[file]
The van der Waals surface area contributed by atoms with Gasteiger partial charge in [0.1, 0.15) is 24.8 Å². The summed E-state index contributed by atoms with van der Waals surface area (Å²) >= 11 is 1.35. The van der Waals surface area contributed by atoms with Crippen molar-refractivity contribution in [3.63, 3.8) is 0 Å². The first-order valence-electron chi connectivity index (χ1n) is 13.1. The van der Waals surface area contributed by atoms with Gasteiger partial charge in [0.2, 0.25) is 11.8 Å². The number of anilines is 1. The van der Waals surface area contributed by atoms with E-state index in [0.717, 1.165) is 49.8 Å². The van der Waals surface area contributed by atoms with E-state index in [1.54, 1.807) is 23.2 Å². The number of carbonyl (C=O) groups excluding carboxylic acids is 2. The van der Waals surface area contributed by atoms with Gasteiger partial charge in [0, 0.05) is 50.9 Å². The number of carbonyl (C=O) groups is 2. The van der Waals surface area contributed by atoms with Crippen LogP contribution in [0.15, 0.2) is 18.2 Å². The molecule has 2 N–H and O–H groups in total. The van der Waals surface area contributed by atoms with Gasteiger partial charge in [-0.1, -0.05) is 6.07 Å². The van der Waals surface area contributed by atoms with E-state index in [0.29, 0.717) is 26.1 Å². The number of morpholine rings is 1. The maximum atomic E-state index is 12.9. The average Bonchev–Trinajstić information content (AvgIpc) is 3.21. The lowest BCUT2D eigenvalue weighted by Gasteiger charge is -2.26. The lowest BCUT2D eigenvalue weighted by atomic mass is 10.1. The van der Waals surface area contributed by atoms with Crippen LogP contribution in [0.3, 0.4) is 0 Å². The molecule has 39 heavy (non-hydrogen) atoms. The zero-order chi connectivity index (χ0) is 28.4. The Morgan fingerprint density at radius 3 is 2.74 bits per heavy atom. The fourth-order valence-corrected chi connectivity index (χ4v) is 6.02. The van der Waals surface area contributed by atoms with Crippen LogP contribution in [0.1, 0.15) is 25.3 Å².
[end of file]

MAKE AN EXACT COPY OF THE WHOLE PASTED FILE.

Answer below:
The van der Waals surface area contributed by atoms with Gasteiger partial charge in [0.1, 0.15) is 24.8 Å². The summed E-state index contributed by atoms with van der Waals surface area (Å²) >= 11 is 1.35. The van der Waals surface area contributed by atoms with Crippen molar-refractivity contribution in [3.63, 3.8) is 0 Å². The first-order valence-electron chi connectivity index (χ1n) is 13.1. The van der Waals surface area contributed by atoms with Gasteiger partial charge in [0.2, 0.25) is 11.8 Å². The number of anilines is 1. The van der Waals surface area contributed by atoms with E-state index in [0.717, 1.165) is 49.8 Å². The van der Waals surface area contributed by atoms with E-state index in [1.54, 1.807) is 23.2 Å². The number of carbonyl (C=O) groups excluding carboxylic acids is 2. The van der Waals surface area contributed by atoms with Gasteiger partial charge in [0, 0.05) is 50.9 Å². The number of carbonyl (C=O) groups is 2. The van der Waals surface area contributed by atoms with Crippen LogP contribution in [0.15, 0.2) is 18.2 Å². The molecule has 2 N–H and O–H groups in total. The van der Waals surface area contributed by atoms with Gasteiger partial charge in [-0.1, -0.05) is 6.07 Å². The van der Waals surface area contributed by atoms with E-state index in [0.29, 0.717) is 26.1 Å². The number of morpholine rings is 1. The maximum atomic E-state index is 12.9. The average Bonchev–Trinajstić information content (AvgIpc) is 3.21. The lowest BCUT2D eigenvalue weighted by Gasteiger charge is -2.26. The lowest BCUT2D eigenvalue weighted by atomic mass is 10.1. The van der Waals surface area contributed by atoms with Crippen LogP contribution in [0.3, 0.4) is 0 Å². The molecule has 39 heavy (non-hydrogen) atoms. The zero-order chi connectivity index (χ0) is 28.4. The Morgan fingerprint density at radius 3 is 2.74 bits per heavy atom. The fourth-order valence-corrected chi connectivity index (χ4v) is 6.02. The van der Waals surface area contributed by atoms with Crippen LogP contribution in [0.1, 0.15) is 25.3 Å².